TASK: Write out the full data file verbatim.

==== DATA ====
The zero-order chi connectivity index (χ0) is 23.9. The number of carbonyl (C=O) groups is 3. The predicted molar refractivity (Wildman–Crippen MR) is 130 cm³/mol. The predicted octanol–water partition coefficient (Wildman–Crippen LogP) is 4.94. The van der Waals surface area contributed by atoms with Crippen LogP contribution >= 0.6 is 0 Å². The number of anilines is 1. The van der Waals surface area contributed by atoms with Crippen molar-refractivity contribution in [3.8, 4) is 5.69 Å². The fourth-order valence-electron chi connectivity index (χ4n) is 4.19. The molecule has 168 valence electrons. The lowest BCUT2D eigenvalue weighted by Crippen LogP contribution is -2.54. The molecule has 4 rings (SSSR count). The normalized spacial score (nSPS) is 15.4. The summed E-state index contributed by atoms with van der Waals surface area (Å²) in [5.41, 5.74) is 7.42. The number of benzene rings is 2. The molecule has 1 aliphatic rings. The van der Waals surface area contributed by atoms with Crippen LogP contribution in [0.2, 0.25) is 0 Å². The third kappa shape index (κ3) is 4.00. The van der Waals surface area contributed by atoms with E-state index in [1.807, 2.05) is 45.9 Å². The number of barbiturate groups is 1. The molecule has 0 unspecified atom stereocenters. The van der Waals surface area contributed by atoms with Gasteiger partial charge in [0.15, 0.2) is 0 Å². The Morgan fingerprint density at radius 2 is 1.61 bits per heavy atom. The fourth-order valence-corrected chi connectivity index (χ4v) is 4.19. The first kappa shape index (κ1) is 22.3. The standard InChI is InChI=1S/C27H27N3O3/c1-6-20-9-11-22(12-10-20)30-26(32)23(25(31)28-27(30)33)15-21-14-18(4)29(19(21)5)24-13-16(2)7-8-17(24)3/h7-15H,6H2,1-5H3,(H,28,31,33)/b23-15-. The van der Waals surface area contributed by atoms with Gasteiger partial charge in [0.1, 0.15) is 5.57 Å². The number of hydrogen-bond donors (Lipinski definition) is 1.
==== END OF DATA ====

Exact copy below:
The zero-order chi connectivity index (χ0) is 23.9. The number of carbonyl (C=O) groups is 3. The predicted molar refractivity (Wildman–Crippen MR) is 130 cm³/mol. The predicted octanol–water partition coefficient (Wildman–Crippen LogP) is 4.94. The van der Waals surface area contributed by atoms with Crippen LogP contribution >= 0.6 is 0 Å². The number of anilines is 1. The van der Waals surface area contributed by atoms with Crippen molar-refractivity contribution in [3.8, 4) is 5.69 Å². The fourth-order valence-electron chi connectivity index (χ4n) is 4.19. The molecule has 168 valence electrons. The lowest BCUT2D eigenvalue weighted by Crippen LogP contribution is -2.54. The molecule has 4 rings (SSSR count). The normalized spacial score (nSPS) is 15.4. The summed E-state index contributed by atoms with van der Waals surface area (Å²) in [5.41, 5.74) is 7.42. The number of benzene rings is 2. The molecule has 1 aliphatic rings. The van der Waals surface area contributed by atoms with Crippen LogP contribution in [0.2, 0.25) is 0 Å². The third kappa shape index (κ3) is 4.00. The van der Waals surface area contributed by atoms with E-state index in [1.807, 2.05) is 45.9 Å². The number of barbiturate groups is 1. The molecule has 0 unspecified atom stereocenters. The van der Waals surface area contributed by atoms with Gasteiger partial charge in [0.15, 0.2) is 0 Å². The Morgan fingerprint density at radius 2 is 1.61 bits per heavy atom. The fourth-order valence-corrected chi connectivity index (χ4v) is 4.19. The first kappa shape index (κ1) is 22.3. The standard InChI is InChI=1S/C27H27N3O3/c1-6-20-9-11-22(12-10-20)30-26(32)23(25(31)28-27(30)33)15-21-14-18(4)29(19(21)5)24-13-16(2)7-8-17(24)3/h7-15H,6H2,1-5H3,(H,28,31,33)/b23-15-. The van der Waals surface area contributed by atoms with Gasteiger partial charge in [0.1, 0.15) is 5.57 Å². The number of hydrogen-bond donors (Lipinski definition) is 1.